400m hurdles winner Norman Grimes at the IAAF World Youth Championships, Cali 2015 (Getty Images) © Copyright
Feature Cali, Colombia

World youth title is just the beginning for Grimes

Moments after destroying the field to win the 400m hurdles title at the IAAF World Youth Championships, Cali 2015 in Colombia last week, Norman Grimes walked up the steps to the mixed zone and, when asked about his preparations for such a performance, offered one of the most curious answers of the week.

“I still think I’m out of shape,” he said, keeping a perfectly straight face, having just run the second-fastest youth time in history, 49.11, to come home a massive 1.22 seconds clear of the silver medallist.

It’s easy to laugh at the suggestion – who wouldn’t – but then it soon became clear that the 17-year-old US athlete isn’t joking.

In April, Grimes underwent appendicitis surgery, which left him inactive for a number of weeks and forced him to play a game of catch-me-if-you-can with his fitness all the way to Cali, a chase he eventually won by pushing the envelope at the practice track on a daily basis.

“Most of my training was constant because coming off surgery, I was out of shape,” he said. “I think I could be in better shape than this, definitely.”

For his rivals, who were left trailing far behind him in Cali, that must be a scary proposition.

What’s perhaps more impressive is that the 400m hurdles wasn’t his singular focus in Cali; Grimes also competed in the 110m hurdles, bowing out in the semi-finals, and on the final day of competition – in his sixth race in five days – he helped the US 4x400m mixed relay team to gold.

“I’m exhausted,” he said afterwards. “It wasn’t easy but I didn’t want to let those guys down. I was just praying that my legs were going to hold it together. I’m ready to go home now and nap for a whole day.”

It’s safe to say he’s earned it.

Grimes – from Amarillo, Texas – was first shown the way to track and field at the age of seven by his supremely athletic family. His four sisters – Allison, Katie, Whitney and Mackenzie – are also athletes.

Far from growing up amid a bitter sibling rivalry, though, Grimes says his sisters’ early accomplishments served as his first inspiration. “I used to run around saying I wanted to be a track star like my oldest sister, Allison,” he said. “We’re all really close. We help each other out and lift each other up.”

Grimes’ mother, Deedy, is also a former NCAA athlete while his father, Norman, played American football in college. Together, they coach Grimes and on Saturday night, both were in the stadium in Cali to witness what was a memorable, if not entirely unexpected, performance by their son.

After his semi-final last Thursday, Grimes spoke assuredly about his goal for the final, saying he hoped to go sub-49, which raised quite a few eyebrows, although he had clocked 50.59 over the senior-height hurdles leading into the championships.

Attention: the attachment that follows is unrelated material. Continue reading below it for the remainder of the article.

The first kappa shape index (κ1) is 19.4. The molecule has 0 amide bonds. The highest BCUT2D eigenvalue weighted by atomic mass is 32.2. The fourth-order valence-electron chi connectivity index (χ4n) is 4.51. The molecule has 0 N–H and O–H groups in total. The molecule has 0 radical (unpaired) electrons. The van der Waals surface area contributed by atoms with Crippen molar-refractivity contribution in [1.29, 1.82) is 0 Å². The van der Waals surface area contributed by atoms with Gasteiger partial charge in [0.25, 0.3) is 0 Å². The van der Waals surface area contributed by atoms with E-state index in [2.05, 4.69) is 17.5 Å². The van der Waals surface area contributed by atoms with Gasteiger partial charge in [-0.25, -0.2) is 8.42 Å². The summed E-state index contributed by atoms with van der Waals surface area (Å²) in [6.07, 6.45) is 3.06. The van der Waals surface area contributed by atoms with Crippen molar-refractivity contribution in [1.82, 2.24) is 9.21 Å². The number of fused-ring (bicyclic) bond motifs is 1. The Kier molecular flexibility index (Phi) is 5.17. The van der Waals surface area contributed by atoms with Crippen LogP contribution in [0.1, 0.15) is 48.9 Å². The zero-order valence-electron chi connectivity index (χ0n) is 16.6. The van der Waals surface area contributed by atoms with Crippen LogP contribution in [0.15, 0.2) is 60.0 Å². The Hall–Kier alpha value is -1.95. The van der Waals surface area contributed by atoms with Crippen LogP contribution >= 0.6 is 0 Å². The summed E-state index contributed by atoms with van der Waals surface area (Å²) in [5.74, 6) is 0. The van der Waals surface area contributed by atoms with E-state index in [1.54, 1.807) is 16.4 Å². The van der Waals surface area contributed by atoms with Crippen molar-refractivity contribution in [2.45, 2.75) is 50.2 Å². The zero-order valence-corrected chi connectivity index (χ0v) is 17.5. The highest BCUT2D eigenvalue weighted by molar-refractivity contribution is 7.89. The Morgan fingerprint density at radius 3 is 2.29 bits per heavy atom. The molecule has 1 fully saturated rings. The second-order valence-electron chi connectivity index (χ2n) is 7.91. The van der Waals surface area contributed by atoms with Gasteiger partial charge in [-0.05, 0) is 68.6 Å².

His confidence, though, proved well-founded.

In the final, Grimes looked a class apart from the moment the gun fired. Taking just 13 strides between all but the last two hurdles, his long, fluid stride simply ate up the ground and made his rivals looks relatively pedestrian.

“Whenever you reach your goals, it feels awesome,” he said. “I switched to 14 strides on the last hurdle and I’ve never got that far before, so the hard work has paid off.”

Much like his performances, Grimes’ insatiable work ethic belies his youth.

With two gold medals in the bag, his attention has already turned to the next task – winning gold at the Pan American Junior Championships in Edmonton, Canada, beginning July 31.

After that, he’ll take a couple of weeks off before getting back training, hoping to rebuild the foundation of strength that he lost in recent months. “Ever since my surgery in April, I haven’t done any weights or core because of the effect of cutting through all that muscle,” he said, “so that’s a goal going into the off-season – to get stronger in my lower body and become more explosive.”

With Grimes about to enter his final year of high school, there’s also a big decision to be made, and he will spend much of the coming month visiting colleges, who will be lining up thick and fast to have him sign on the dotted line. Grimes, however, is in no mood to divulge his preferences just yet.

“I have a couple of ideas but it’s confidential,” he said. “I’ll decide at the last minute. It has to be the right college; it has to be perfect.”

Wherever he goes, Grimes plans to study geology, a choice he hopes will lead him into the oil and gas business, just like his father.

On the track, Grimes plans to continue juggling both hurdles events for as long as possible. “I’m going to work on my 110s more,” he said. “They help with hurdle form and quickness between the barriers. It’s good to have that mix of quick turnover of endurance.”

He’s already faster – much faster – than his 400m hurdles peers at youth level, and now Grimes wants to continue his steep ascent to the top of the junior, and eventually senior, ranks.

“I want to keep dropping my times and get as strong as possible,” he said. “I want to chase the Olympic dream.”

But Grimes – once again showing an ability rarely seen in a person so young – is wise enough to know that the only certainty about tomorrow is that nothing is certain.

“This sport is full of surprises,” he said. “You never know what the future holds, and that’s what I love about it.”

Cathal Dennehy for the IAAF